How to improve your golf game at home
You can still get better even when you can't get to the course.
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Golf is a great way to get exercise outside in the fresh air. However, it can be a pain to schedule a tee time, put together a foursome, and find a course that's not too expensive. And, unless you play regularly, your skills could be a little rusty on the course. So how do you get better at golf if you can’t get away for hours at a time to practice? Here are a handful of ways to develop your skills at home, no greens fees required.
Improve your game with a chipping net
These inexpensive devices fold up nicely in a garage or the back of your car and you can pull them out even on cold days in the fall or winter. Old-school pros will tell you that when you are starting to take up golf, work from the green backwards. What they mean is, first focus on chipping and putting because that’s where you will save strokes. These nets, along with a lob wedge or pitching wedge, can improve your score much faster than banging golf balls at the driving range. If you do make this purchase, try to avoid the ones with plastic or foam golf balls. They could throw off your feel of hitting a solid golf ball once you get back to the course.
Practice your drives with a hitting net
If you want to work on your full swing and don’t have the time to get to the driving range, these can be extremely useful. Think of it like a boxer pounding a heavy bag in their basement. You can get some aggression out while still tweaking your technique. The ideal location to use hitting nets is outside where you can make contact with the ball off real grass, but they are also functional in garages and basements with some minor adaptations like a decent mat. The nets themselves can cost around $100, so if you use it often, the cost pays for itself as compared to five or six large buckets of balls at most driving ranges.
Pick up your golf balls easily with a shag bag
Whichever way you decide to practice, this product is always helpful. I prefer the plunger version where you push down on the ball and it sucks it up like a vacuum. Could you use a plastic bag from the grocery store? Sure, but it is significantly more work collecting all your wayward shots. Plus, it doubles as a holder for all the golf balls that are a bit too “experienced” to be in your regular golf bag. And if you don’t have enough room to hit full shots in your yard—like most of us—you can try finding a park or a school ball field near you. Dump the balls in one spot and walk off the distance of the shot you want to practice and leave the shag bag there. That way when you are finished hitting, the bag is already there to pick up the balls. Beware, though, that some places, like schools, prohibit golfing on their grounds, so watch closely for any signs.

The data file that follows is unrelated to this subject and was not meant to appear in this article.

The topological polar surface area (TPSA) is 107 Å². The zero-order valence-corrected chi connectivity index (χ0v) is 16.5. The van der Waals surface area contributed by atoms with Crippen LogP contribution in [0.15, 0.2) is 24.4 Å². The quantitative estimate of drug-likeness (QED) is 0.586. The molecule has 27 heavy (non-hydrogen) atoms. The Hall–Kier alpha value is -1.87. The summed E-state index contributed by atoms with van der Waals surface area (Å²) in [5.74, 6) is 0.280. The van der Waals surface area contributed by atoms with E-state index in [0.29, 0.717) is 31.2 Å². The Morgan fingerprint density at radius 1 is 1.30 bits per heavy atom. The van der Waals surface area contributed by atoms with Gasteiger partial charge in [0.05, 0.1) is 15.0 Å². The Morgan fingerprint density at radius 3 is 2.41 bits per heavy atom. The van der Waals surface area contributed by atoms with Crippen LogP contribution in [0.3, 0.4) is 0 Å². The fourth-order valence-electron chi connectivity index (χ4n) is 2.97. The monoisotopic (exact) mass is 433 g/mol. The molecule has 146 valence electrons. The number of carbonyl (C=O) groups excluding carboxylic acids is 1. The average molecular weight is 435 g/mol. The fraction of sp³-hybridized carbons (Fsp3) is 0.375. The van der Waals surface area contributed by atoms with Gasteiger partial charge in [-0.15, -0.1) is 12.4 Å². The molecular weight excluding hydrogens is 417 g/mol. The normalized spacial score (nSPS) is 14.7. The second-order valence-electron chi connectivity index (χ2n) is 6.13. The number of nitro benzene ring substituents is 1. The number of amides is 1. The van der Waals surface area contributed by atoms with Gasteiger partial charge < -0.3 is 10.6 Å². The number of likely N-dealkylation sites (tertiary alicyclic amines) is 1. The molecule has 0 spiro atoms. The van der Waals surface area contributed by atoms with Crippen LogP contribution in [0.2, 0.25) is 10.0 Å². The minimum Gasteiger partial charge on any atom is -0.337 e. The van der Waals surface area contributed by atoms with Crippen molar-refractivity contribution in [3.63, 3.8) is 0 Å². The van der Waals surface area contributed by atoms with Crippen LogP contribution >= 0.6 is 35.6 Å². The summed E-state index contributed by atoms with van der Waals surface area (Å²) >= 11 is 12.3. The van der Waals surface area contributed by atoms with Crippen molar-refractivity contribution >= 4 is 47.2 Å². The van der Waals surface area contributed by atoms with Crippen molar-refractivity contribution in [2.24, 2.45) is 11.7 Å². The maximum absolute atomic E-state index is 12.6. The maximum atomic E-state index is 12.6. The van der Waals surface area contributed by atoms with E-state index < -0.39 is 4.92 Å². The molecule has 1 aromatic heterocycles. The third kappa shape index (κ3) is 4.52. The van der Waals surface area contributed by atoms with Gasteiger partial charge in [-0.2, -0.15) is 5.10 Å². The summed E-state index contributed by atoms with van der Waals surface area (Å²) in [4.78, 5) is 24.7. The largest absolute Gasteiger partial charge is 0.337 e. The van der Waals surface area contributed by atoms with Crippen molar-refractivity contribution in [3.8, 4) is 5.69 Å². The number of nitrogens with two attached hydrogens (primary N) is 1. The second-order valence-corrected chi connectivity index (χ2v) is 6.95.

Invest in a putting return machine for easy indoor practice
You might have seen one in a movie where an executive in a corner office has a putter and pulls it out during a meeting. Despite the cliché, they are actually very useful. Of course, you could just as easily use a red Solo cup and putt across the carpet in your living room, but the return machine ranges from the basic model that just launches the ball back at you, to the more nuanced (and expensive) versions that have trajectory lines to track the roll of your putts. You get what you pay for here and the more you dole out, the better you will be able to hone your putting stroke. The key here is that no matter what you choose, focus more on being able to repeat your putting stroke and less on whether you make the putt. No matter the quality of the mat, it will not be the same as being on a real putting surface.
Swing training aids can help keep your swing in great shape
The key to every golf swing isn’t beauty, it’s consistency. That’s where the Orange Whip, and similar tools, come into play. These products help golfers repeat the arc of their swing, as well as their tempo, over and over. You’ll need a decent-sized room to make sure you don’t knock over a lamp or take out the TV, but repeating the motion of your swing arc—especially during the winter months—will form muscle memory to help you regain your swing when you are eventually back on the course.
Get creative with what you already have
If you don’t want to shell out money for any of these golf toys, just take what you have around the house and improvise. A few years ago, golf legend Arnold Palmer—then in his 70s—was at ESPN and showed us that chipping into a beer cup works just as well as a chipping net. Other people like to take a broomstick, dig a small hole in their backyard, and use that to chip at for target practice. Using durable landmarks as targets can also help. As a kid, friends and I would chip around the backyard and pick out something we had to hit. Usually it was a telephone pole or a thick tree, other times it was a car tire or something more expensive that needed to be replaced. Nowadays, my daughter and I take our wedges and chip into the trampoline in the backyard from the front yard. Since it has those big nets around the sides of it, that forces us to work on lofting the ball into the air and landing it inside the trampoline. It's effective chipping practice plus the added bonus of seeing golf balls bounce 10 feet in the air.
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